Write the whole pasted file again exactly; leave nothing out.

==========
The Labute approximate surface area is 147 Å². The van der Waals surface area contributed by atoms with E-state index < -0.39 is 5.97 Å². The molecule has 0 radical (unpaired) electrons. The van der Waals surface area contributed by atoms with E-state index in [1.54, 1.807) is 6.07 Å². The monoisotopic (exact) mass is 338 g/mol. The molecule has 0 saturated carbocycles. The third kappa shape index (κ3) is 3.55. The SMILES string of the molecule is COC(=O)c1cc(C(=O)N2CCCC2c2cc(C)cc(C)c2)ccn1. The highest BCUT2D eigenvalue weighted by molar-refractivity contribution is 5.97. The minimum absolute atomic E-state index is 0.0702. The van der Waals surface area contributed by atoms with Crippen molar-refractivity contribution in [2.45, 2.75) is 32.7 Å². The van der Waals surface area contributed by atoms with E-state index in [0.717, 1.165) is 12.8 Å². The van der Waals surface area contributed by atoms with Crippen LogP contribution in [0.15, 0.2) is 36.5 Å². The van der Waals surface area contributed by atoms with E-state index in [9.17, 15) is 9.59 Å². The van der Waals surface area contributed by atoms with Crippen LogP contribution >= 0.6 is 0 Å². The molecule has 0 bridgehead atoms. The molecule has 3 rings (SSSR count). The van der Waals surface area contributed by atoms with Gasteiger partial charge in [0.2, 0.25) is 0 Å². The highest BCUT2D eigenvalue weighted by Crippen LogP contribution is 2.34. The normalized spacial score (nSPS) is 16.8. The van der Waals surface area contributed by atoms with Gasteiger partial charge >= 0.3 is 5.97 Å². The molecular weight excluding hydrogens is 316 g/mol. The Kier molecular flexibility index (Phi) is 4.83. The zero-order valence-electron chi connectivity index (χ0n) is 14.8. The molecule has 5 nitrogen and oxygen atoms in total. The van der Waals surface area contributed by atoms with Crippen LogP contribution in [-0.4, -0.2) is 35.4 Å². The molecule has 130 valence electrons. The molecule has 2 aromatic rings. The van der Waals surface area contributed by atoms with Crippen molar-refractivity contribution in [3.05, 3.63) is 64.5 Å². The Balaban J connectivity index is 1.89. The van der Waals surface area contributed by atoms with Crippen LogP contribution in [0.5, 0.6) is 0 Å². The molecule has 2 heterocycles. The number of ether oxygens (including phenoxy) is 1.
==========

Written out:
The Labute approximate surface area is 147 Å². The van der Waals surface area contributed by atoms with E-state index < -0.39 is 5.97 Å². The molecule has 0 radical (unpaired) electrons. The van der Waals surface area contributed by atoms with E-state index in [1.54, 1.807) is 6.07 Å². The monoisotopic (exact) mass is 338 g/mol. The molecule has 0 saturated carbocycles. The third kappa shape index (κ3) is 3.55. The SMILES string of the molecule is COC(=O)c1cc(C(=O)N2CCCC2c2cc(C)cc(C)c2)ccn1. The highest BCUT2D eigenvalue weighted by molar-refractivity contribution is 5.97. The minimum absolute atomic E-state index is 0.0702. The van der Waals surface area contributed by atoms with Crippen molar-refractivity contribution in [2.45, 2.75) is 32.7 Å². The van der Waals surface area contributed by atoms with E-state index in [0.717, 1.165) is 12.8 Å². The van der Waals surface area contributed by atoms with Crippen LogP contribution in [0.15, 0.2) is 36.5 Å². The van der Waals surface area contributed by atoms with E-state index in [9.17, 15) is 9.59 Å². The van der Waals surface area contributed by atoms with Crippen LogP contribution >= 0.6 is 0 Å². The molecule has 0 bridgehead atoms. The molecule has 3 rings (SSSR count). The van der Waals surface area contributed by atoms with Gasteiger partial charge in [0.2, 0.25) is 0 Å². The highest BCUT2D eigenvalue weighted by Crippen LogP contribution is 2.34. The normalized spacial score (nSPS) is 16.8. The van der Waals surface area contributed by atoms with Gasteiger partial charge >= 0.3 is 5.97 Å². The molecular weight excluding hydrogens is 316 g/mol. The Kier molecular flexibility index (Phi) is 4.83. The zero-order valence-electron chi connectivity index (χ0n) is 14.8. The molecule has 5 nitrogen and oxygen atoms in total. The van der Waals surface area contributed by atoms with Crippen LogP contribution in [-0.4, -0.2) is 35.4 Å². The molecule has 130 valence electrons. The molecule has 2 aromatic rings. The van der Waals surface area contributed by atoms with Crippen molar-refractivity contribution in [3.05, 3.63) is 64.5 Å². The Balaban J connectivity index is 1.89. The van der Waals surface area contributed by atoms with Crippen LogP contribution in [0.5, 0.6) is 0 Å². The molecule has 2 heterocycles. The number of ether oxygens (including phenoxy) is 1.